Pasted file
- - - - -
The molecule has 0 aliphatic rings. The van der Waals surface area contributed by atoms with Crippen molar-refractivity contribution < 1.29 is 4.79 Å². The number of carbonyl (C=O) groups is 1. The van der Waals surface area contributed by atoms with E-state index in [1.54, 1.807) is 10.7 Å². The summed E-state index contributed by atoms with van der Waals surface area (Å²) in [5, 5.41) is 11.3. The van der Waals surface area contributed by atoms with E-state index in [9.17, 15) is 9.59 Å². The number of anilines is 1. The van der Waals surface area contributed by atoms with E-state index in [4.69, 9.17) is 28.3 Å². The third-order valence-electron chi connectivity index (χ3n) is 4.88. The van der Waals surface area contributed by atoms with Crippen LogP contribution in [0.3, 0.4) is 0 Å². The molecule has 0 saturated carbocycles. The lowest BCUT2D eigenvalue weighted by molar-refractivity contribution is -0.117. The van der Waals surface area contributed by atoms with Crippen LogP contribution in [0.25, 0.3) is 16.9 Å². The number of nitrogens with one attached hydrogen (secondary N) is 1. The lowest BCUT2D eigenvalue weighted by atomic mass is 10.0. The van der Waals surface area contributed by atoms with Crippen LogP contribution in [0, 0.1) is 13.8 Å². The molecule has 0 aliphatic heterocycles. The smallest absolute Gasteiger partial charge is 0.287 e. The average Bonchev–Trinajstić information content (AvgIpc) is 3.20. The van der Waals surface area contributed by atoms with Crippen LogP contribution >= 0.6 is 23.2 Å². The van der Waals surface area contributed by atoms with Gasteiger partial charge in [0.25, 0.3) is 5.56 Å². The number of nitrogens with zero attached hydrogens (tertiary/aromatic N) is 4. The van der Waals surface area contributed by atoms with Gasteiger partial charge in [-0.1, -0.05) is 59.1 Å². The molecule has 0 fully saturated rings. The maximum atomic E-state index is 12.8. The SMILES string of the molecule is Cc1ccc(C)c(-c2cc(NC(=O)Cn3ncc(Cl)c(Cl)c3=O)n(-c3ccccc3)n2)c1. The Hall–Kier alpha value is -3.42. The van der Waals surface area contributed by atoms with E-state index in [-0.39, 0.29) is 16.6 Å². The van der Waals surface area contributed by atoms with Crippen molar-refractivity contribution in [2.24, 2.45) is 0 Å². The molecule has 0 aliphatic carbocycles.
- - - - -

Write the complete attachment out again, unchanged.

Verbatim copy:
The molecule has 0 aliphatic rings. The van der Waals surface area contributed by atoms with Crippen molar-refractivity contribution < 1.29 is 4.79 Å². The number of carbonyl (C=O) groups is 1. The van der Waals surface area contributed by atoms with E-state index in [1.54, 1.807) is 10.7 Å². The summed E-state index contributed by atoms with van der Waals surface area (Å²) in [5, 5.41) is 11.3. The van der Waals surface area contributed by atoms with E-state index in [9.17, 15) is 9.59 Å². The number of anilines is 1. The van der Waals surface area contributed by atoms with E-state index in [4.69, 9.17) is 28.3 Å². The third-order valence-electron chi connectivity index (χ3n) is 4.88. The van der Waals surface area contributed by atoms with Crippen LogP contribution in [0.3, 0.4) is 0 Å². The molecule has 0 saturated carbocycles. The lowest BCUT2D eigenvalue weighted by molar-refractivity contribution is -0.117. The van der Waals surface area contributed by atoms with Crippen LogP contribution in [0.25, 0.3) is 16.9 Å². The number of nitrogens with one attached hydrogen (secondary N) is 1. The lowest BCUT2D eigenvalue weighted by atomic mass is 10.0. The van der Waals surface area contributed by atoms with Crippen LogP contribution in [0, 0.1) is 13.8 Å². The molecule has 0 aliphatic heterocycles. The smallest absolute Gasteiger partial charge is 0.287 e. The average Bonchev–Trinajstić information content (AvgIpc) is 3.20. The van der Waals surface area contributed by atoms with Crippen LogP contribution >= 0.6 is 23.2 Å². The van der Waals surface area contributed by atoms with Gasteiger partial charge in [0.25, 0.3) is 5.56 Å². The number of nitrogens with zero attached hydrogens (tertiary/aromatic N) is 4. The van der Waals surface area contributed by atoms with Gasteiger partial charge in [-0.1, -0.05) is 59.1 Å². The molecule has 0 fully saturated rings. The maximum atomic E-state index is 12.8. The SMILES string of the molecule is Cc1ccc(C)c(-c2cc(NC(=O)Cn3ncc(Cl)c(Cl)c3=O)n(-c3ccccc3)n2)c1. The Hall–Kier alpha value is -3.42. The van der Waals surface area contributed by atoms with E-state index in [-0.39, 0.29) is 16.6 Å². The van der Waals surface area contributed by atoms with Crippen molar-refractivity contribution in [2.24, 2.45) is 0 Å². The molecule has 0 aliphatic carbocycles.